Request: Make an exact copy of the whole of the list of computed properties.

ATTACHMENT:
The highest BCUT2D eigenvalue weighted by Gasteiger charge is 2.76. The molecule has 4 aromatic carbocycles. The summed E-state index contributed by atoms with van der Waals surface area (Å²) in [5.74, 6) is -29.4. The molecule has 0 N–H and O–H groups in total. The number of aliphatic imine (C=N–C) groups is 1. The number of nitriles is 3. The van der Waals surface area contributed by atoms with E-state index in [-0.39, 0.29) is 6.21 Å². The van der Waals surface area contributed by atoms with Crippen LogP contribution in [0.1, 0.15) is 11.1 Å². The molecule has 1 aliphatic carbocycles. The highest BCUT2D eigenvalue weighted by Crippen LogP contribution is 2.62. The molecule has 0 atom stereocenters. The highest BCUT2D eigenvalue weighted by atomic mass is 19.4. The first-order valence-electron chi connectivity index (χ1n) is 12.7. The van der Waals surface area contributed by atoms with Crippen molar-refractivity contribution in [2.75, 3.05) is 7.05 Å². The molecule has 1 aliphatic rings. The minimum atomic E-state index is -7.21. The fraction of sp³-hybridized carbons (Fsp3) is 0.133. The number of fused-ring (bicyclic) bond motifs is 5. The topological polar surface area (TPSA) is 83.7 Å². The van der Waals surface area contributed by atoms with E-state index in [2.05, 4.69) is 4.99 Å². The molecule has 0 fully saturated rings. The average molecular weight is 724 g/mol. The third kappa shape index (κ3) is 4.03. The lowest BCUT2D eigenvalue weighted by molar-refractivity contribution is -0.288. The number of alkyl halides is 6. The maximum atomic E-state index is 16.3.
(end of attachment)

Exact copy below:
The highest BCUT2D eigenvalue weighted by Gasteiger charge is 2.76. The molecule has 4 aromatic carbocycles. The summed E-state index contributed by atoms with van der Waals surface area (Å²) in [5.74, 6) is -29.4. The molecule has 0 N–H and O–H groups in total. The number of aliphatic imine (C=N–C) groups is 1. The number of nitriles is 3. The van der Waals surface area contributed by atoms with E-state index in [-0.39, 0.29) is 6.21 Å². The van der Waals surface area contributed by atoms with Crippen LogP contribution in [0.1, 0.15) is 11.1 Å². The molecule has 1 aliphatic carbocycles. The highest BCUT2D eigenvalue weighted by Crippen LogP contribution is 2.62. The molecule has 0 atom stereocenters. The highest BCUT2D eigenvalue weighted by atomic mass is 19.4. The first-order valence-electron chi connectivity index (χ1n) is 12.7. The van der Waals surface area contributed by atoms with Crippen molar-refractivity contribution in [2.75, 3.05) is 7.05 Å². The molecule has 1 aliphatic rings. The minimum atomic E-state index is -7.21. The fraction of sp³-hybridized carbons (Fsp3) is 0.133. The number of fused-ring (bicyclic) bond motifs is 5. The topological polar surface area (TPSA) is 83.7 Å². The van der Waals surface area contributed by atoms with E-state index in [2.05, 4.69) is 4.99 Å². The molecule has 0 fully saturated rings. The average molecular weight is 724 g/mol. The third kappa shape index (κ3) is 4.03. The lowest BCUT2D eigenvalue weighted by molar-refractivity contribution is -0.288. The number of alkyl halides is 6. The maximum atomic E-state index is 16.3.